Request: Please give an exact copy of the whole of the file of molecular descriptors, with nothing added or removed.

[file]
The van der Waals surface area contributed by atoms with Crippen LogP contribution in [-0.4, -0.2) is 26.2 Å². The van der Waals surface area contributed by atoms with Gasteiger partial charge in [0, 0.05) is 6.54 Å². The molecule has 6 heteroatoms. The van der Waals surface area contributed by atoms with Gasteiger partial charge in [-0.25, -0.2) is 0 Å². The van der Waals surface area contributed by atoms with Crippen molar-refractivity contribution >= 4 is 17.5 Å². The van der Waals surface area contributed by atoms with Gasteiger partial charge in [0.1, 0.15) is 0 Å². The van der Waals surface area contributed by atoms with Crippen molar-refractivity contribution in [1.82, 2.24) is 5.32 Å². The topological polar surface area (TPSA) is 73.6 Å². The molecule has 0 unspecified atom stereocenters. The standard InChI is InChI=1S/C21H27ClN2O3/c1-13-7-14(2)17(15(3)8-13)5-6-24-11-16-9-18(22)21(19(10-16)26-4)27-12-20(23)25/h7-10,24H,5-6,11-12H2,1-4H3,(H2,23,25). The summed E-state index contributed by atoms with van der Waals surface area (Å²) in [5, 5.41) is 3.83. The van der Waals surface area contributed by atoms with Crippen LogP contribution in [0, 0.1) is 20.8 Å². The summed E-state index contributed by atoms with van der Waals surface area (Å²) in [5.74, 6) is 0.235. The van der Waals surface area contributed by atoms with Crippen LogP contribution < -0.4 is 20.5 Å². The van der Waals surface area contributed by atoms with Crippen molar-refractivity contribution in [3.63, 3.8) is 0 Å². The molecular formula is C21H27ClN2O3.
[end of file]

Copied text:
The van der Waals surface area contributed by atoms with Crippen LogP contribution in [-0.4, -0.2) is 26.2 Å². The van der Waals surface area contributed by atoms with Gasteiger partial charge in [0, 0.05) is 6.54 Å². The molecule has 6 heteroatoms. The van der Waals surface area contributed by atoms with Gasteiger partial charge in [-0.25, -0.2) is 0 Å². The van der Waals surface area contributed by atoms with Crippen molar-refractivity contribution >= 4 is 17.5 Å². The van der Waals surface area contributed by atoms with Gasteiger partial charge in [0.1, 0.15) is 0 Å². The van der Waals surface area contributed by atoms with Crippen molar-refractivity contribution in [1.82, 2.24) is 5.32 Å². The topological polar surface area (TPSA) is 73.6 Å². The molecule has 0 unspecified atom stereocenters. The standard InChI is InChI=1S/C21H27ClN2O3/c1-13-7-14(2)17(15(3)8-13)5-6-24-11-16-9-18(22)21(19(10-16)26-4)27-12-20(23)25/h7-10,24H,5-6,11-12H2,1-4H3,(H2,23,25). The summed E-state index contributed by atoms with van der Waals surface area (Å²) in [5, 5.41) is 3.83. The van der Waals surface area contributed by atoms with Crippen LogP contribution in [0, 0.1) is 20.8 Å². The summed E-state index contributed by atoms with van der Waals surface area (Å²) in [5.74, 6) is 0.235. The van der Waals surface area contributed by atoms with Crippen LogP contribution < -0.4 is 20.5 Å². The van der Waals surface area contributed by atoms with Crippen molar-refractivity contribution in [3.63, 3.8) is 0 Å². The molecular formula is C21H27ClN2O3.